Darren R. Lebl, MD, MBA, a spine surgeon at Hospital for Special Surgery (HSS), believes the technologies have reached a tipping point. “I think they’re good enough to greatly improve what we do in terms of minimally invasive surgery,” Lebl said. “In my own practice, I’ve seen the benefits for patients in terms of a shorter hospital stay, quicker mobility and decreased healing times.”
The main barriers to implementing the new technologies include additional time in the operating room (OR) and concerns regarding the accurate placement of pedicle screws. Many spinal surgeries require the use of hardware such as pedicle screws to stabilize the spine, and precise positioning is critical.
Dr. Lebl and colleagues at HSS launched a study to evaluate the accuracy of robotic- and navigation-assisted technology in screw placement. They also set out to determine the extra time needed in the OR, noting that there is a learning curve for a surgical team when implementing a new system. “Our main finding was that the screw positioning was very accurate, and the additional time needed to adopt these technologies into practice was small,” Dr. Lebl noted. “In our study, the speed of robotic screw placement showed improvement within the first several cases.”
The research included 65 adult patients (mean age of 59) with lumbar degenerative pathology who underwent a robotic-navigated posterior spinal fusion from June 2019 to July 2020. A total of 364 instrumented pedicle screw implants were planned robotically. A single orthopedic surgeon performed the surgeries using the Medtronic Mazor X Stealth Edition system.
The robotic/navigation time in the OR, screw placement times and positioning times were recorded. Following screw placement, all patients had intraoperative 3D fluoroscopy, and screw trajectory was compared to a preoperative CT image. Reasons for conversion from robotic navigation to k-wire or freehand technique were recorded.
“The spine surgeon in the study had more than 10 years of experience and had placed thousands of screws with previous techniques, such that he had alternatives if it was determined that robotic-assisted placement of a screw would not be possible,” said Fedan Avrumova, BS, a research assistant in the HSS Spine Service. “It is important to note that the robot can be a valuable ‘assistant’ but does not replace surgical experience and good judgment.”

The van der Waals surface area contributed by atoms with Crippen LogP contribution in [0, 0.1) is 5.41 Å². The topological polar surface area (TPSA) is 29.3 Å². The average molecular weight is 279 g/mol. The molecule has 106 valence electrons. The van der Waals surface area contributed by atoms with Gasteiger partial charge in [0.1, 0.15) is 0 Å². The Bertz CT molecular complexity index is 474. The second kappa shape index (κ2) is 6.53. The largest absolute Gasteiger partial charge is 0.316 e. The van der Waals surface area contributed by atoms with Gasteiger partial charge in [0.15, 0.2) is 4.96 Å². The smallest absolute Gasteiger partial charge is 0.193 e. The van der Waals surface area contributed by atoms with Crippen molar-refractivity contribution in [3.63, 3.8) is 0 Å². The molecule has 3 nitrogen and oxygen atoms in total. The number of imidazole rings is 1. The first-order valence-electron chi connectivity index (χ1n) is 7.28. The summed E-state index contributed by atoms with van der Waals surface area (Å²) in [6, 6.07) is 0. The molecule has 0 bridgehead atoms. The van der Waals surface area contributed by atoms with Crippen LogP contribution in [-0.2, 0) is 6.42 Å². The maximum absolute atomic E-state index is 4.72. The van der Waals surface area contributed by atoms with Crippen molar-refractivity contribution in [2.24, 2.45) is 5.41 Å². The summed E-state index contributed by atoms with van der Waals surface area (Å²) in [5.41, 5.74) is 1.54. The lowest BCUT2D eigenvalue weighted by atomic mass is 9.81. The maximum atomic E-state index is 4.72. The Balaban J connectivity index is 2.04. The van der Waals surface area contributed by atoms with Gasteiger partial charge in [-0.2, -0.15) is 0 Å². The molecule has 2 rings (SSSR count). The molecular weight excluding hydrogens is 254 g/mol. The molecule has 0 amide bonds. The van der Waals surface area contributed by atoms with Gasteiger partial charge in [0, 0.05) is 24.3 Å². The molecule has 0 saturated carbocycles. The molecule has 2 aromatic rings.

The mean time per screw placement was 3.6 minutes robotically versus 3.7 minutes freehand, with a significant decrease in time between the first 10 and last 10 cases: 5.5 minutes versus 2.3 minutes. Setting up the robotic navigation system in the OR showed a decrease in time between the first 10 and last 10 cases: 9 minutes versus 6 minutes.
“Many spine surgeons recognize the value of the technology, but the concern has been the additional time needed in the OR,” Dr. Lebl said. “As we got further along in our study, we found that it actually saved time in the OR. The benefits of the technology easily outweigh the additional time needed in the early implementation of the system because the accuracy is unmatched.”
“When we evaluated outcomes, we found zero complications and no revision surgeries were needed,” Ms. Avrumova noted. “The surgical team learned how to use the robot successfully and became more efficient with robotic implantation when compared to conventional minimally invasive and conventional open techniques. In addition, the accuracy was as good as, if not better than, open or conventional minimally invasive techniques, which we confirmed with a 3D imaging study in every patient during surgery.”
“Just a few years ago, there were two FDA-approved robots to assist in spine surgery. Now there are five or six,” said Dr. Lebl. “The technology is revolutionizing the way we do things, and it’s a very exciting time to be a spine surgeon.”
The study was published in The Journal of Spine Surgery.